Ridgebacks are dogs with highly developed guarding instincts; protective is a word often used to describe the breed, which was developed to track large game in Africa as well as guard the homesteads. It’s extremely important that pups be well socialized as youngsters or this instinct can become excessive, as was the case with Luke. At the age of three, I found he had developed a tendency to behave with unnecessary force, barring people from entering my home even when I had instructed him that I was accepting the visitor.
In the fall of 2001, I had occasion to spend two months staying at the home of friends, and Luke quickly decided this was now his home and he would not allow them to enter. Needless to say this behaviour was frustrating; he was unresponsive to clicker work, voice commands or distraction with food. Whenever the owners of the household arrived Luke would leap to his feet and stand at the door they were attempting to enter, bellowing a ferocious warning and using other classic canine body signals of territorial defense. The fact he knew these individuals well appeared irrelevant. For several weeks my only “solution” was to lock him in a room when my host and hostess arrived home.

One evening quite by accident I discovered that Luke “listens” more responsively to my hands than he does to my voice. While he was standing at the door baying, I came up behind him and used a firm grasp on both haunches, to catch his attention. he stopped bellowing and turned to look at me. Immediately I began using a Tiger TTouch of about a level four – fairly firm TTouch – and he completely relaxed. I continued the session for about five minutes, focusing on his deeply muscled hind end and lower back – and subsequently used this approach when anyone arrived at the door. It has now become my method of conveying to Luke that his protective services are no longer required. Another example of incorporating TTouch into daily life in a way that gently and effectively helps deal with a behaviour issue.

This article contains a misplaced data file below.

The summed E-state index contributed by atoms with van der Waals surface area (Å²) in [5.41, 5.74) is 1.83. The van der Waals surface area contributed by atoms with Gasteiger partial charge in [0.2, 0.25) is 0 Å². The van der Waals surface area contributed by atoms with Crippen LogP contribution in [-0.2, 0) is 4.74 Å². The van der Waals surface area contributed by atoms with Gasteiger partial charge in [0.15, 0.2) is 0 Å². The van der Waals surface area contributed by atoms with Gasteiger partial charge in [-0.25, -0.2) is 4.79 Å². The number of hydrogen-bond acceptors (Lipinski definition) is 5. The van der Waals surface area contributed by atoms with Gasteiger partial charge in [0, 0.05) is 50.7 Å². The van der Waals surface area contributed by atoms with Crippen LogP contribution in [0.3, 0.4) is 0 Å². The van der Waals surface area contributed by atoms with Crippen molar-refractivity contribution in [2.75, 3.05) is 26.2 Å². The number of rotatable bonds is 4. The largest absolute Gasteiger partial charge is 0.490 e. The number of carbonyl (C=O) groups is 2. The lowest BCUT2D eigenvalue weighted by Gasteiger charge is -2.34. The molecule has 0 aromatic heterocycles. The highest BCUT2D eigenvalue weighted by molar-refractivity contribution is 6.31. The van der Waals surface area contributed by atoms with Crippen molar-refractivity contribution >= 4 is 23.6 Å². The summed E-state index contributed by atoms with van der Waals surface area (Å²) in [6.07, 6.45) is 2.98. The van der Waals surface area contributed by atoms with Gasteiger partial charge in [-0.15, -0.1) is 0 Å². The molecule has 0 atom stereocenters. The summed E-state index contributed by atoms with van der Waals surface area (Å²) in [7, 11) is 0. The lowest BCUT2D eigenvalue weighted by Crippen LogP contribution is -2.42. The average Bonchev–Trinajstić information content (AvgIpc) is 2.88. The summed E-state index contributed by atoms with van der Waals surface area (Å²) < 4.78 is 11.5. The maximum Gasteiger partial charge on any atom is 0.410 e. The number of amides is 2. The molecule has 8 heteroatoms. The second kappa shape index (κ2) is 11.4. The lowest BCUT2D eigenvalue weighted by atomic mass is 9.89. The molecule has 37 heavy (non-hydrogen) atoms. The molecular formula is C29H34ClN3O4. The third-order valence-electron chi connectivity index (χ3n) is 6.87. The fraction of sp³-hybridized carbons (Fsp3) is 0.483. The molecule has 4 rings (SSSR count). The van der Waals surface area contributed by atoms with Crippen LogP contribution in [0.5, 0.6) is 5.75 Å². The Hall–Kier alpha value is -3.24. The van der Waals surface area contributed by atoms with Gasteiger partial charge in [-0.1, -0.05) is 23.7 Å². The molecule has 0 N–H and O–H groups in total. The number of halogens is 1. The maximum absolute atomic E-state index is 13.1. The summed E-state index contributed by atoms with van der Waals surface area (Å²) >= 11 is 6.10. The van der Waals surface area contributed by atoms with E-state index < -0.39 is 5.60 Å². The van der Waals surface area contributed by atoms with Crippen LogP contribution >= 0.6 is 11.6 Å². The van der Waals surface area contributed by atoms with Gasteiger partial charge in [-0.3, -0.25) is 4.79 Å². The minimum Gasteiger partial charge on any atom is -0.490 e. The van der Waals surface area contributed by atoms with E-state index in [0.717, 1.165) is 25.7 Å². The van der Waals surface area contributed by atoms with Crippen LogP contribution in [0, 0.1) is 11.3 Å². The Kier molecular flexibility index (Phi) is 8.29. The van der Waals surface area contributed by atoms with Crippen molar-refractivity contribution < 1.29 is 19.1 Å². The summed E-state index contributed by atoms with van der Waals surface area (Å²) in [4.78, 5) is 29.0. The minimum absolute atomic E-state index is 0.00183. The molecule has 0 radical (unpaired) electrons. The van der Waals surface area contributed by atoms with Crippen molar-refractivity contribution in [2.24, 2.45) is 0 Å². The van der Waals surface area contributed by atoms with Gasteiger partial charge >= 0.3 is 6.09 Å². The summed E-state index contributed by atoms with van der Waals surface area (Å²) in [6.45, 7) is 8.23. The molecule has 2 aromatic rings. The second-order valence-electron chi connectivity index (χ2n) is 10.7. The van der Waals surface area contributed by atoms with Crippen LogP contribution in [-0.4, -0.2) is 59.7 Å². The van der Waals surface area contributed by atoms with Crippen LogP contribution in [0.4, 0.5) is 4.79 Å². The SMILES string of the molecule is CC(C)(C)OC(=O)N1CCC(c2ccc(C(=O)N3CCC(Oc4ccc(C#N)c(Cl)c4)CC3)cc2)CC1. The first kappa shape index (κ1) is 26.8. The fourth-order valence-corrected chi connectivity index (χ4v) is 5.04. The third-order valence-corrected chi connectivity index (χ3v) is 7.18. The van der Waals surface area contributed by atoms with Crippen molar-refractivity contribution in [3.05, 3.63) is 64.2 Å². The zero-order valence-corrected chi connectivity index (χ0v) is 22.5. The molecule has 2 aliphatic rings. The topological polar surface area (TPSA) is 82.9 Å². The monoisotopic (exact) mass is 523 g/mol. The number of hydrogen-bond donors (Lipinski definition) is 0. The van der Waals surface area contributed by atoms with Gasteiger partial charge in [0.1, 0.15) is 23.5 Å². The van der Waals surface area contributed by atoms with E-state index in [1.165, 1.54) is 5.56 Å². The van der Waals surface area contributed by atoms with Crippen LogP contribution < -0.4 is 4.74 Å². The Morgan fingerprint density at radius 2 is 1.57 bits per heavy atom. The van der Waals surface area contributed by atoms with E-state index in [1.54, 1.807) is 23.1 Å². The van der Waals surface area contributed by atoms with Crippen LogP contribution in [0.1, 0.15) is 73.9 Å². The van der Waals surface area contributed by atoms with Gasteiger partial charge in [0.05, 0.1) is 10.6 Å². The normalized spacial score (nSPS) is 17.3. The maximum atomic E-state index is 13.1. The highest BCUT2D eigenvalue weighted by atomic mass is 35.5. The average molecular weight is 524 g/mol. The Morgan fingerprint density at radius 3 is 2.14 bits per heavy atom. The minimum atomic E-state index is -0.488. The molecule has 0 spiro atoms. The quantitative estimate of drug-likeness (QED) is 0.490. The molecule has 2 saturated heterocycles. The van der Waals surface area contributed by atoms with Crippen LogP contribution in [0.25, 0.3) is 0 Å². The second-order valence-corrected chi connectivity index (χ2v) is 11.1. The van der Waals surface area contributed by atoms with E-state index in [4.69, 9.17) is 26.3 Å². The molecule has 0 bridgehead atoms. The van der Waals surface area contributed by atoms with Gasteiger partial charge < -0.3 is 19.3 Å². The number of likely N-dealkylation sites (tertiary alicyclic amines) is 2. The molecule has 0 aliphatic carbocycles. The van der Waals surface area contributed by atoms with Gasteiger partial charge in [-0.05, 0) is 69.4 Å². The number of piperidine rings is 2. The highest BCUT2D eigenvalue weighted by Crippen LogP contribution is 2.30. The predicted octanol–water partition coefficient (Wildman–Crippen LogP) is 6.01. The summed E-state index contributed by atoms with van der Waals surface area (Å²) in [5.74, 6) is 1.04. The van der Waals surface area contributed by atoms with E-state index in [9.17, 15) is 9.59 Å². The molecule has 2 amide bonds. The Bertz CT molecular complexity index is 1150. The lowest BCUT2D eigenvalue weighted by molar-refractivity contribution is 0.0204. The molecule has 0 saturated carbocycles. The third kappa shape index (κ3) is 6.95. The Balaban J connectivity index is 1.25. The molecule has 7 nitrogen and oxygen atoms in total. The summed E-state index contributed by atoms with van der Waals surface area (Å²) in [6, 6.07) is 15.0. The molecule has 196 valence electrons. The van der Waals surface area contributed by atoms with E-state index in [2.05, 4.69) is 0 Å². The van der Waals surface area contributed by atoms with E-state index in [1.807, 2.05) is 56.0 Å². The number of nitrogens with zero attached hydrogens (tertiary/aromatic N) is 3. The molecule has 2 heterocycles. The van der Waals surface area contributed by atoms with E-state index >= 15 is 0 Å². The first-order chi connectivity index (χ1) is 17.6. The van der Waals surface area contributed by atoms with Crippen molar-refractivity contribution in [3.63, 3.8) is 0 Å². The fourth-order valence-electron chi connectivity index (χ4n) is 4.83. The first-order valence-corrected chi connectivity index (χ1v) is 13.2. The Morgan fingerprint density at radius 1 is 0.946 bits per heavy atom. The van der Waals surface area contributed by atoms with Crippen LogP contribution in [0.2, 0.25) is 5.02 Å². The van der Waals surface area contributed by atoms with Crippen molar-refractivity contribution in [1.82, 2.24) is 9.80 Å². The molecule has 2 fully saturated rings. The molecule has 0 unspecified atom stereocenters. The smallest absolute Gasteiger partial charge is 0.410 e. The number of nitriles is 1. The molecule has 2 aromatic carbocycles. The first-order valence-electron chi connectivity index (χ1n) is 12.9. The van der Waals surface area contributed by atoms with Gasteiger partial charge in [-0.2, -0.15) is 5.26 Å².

Example Three: Using a Body Wrap to address confidence issues
Date: April 2000
Place: Rupert Facility

This was an observation made at a two day seminar I attended in the spring of 2000. Luke was at that time about a year and a half and still intact, but his hormones had not kicked in and his manner at that time was very mild and unassuming, especially in contrast to later behavioural developments. On the second afternoon he began to grow agitated and restless and particularly distressed by the presence of any smallish dogs who approached him from behind. At one point a small terrier type dog came up behind him and Luke swung around abruptly and issued a serious warning, all signals indicating an automated fearful response. At that time I suggested to my partner (Eddy Beltran) that we try a full body wrap, to increase Luke’s awareness of his hind end boundaries and perhaps feel less vulnerable.